. There exists EssentialComplexity
in most situations in life.
states that theories should be AsSimpleAsPossibleButNoSimpler
. If you violate the latter clause ("but no simpler") in any system, by not capturing the EssentialComplexity
, you make it SimplySimplistic
. You cannot be rid of EssentialComplexity
(it being 'essential'), so simplistic
solutions, models, and theories end up foisting the complexity they didn't capture upon their user.
One example is AddingEpicycles
. A SimplySimplistic
model placing the Earth at the center of the universe required that users of this model that observed the universe create complex, epicyclic orbits for the planets.
Simplistic protocols and models and language features can end up becoming complexity multipliers
because the complexity is duplicated by each and every user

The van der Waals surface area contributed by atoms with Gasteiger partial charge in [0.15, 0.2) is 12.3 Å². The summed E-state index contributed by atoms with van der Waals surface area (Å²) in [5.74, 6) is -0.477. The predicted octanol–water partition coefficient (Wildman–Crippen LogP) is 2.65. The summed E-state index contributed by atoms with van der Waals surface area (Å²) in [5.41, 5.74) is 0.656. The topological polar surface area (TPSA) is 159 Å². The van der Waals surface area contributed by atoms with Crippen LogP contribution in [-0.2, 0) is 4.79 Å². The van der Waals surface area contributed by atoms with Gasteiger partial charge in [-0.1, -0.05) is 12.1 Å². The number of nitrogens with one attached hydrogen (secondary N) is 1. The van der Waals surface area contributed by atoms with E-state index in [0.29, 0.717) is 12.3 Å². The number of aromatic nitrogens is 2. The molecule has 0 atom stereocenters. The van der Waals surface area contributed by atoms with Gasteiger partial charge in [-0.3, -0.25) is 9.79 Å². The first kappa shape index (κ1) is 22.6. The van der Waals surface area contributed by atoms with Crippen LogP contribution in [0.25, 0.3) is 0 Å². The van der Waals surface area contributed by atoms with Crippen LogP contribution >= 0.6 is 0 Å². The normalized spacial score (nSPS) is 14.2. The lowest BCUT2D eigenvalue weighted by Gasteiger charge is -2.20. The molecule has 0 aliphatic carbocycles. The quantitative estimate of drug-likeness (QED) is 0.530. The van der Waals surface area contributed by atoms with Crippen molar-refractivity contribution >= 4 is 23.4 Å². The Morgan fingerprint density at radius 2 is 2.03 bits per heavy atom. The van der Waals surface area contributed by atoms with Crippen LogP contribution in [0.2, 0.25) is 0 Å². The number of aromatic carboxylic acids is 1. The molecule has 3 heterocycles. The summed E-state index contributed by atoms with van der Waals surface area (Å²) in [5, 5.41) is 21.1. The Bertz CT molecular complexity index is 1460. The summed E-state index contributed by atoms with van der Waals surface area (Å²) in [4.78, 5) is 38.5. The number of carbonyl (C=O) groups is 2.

of the model or protocol. They are also effort multipliers. Fortunately, one can sometimes solve this problem by wrapping or refactoring the protocol or model or language feature within a library to utilize it, thus capturing the EssentialComplexity
into the library and thus creating the feature/language/model that should have existed in the first place. (If a language cannot refactor this model/protocol into a library, or must expose implementation details to do so, it suffers from the MissingFeatureSmell
Another example, since YouCanSolveAnyProblemWithAnotherLevelOfIndirection
, many consultants unwittingly add complexity after decision makers buy into an attempt to find AsimplerWay
On the other hand, there are indeed SimpleSolutions?
at times. Without these, the SimplySimplistic
arguments would not have existed.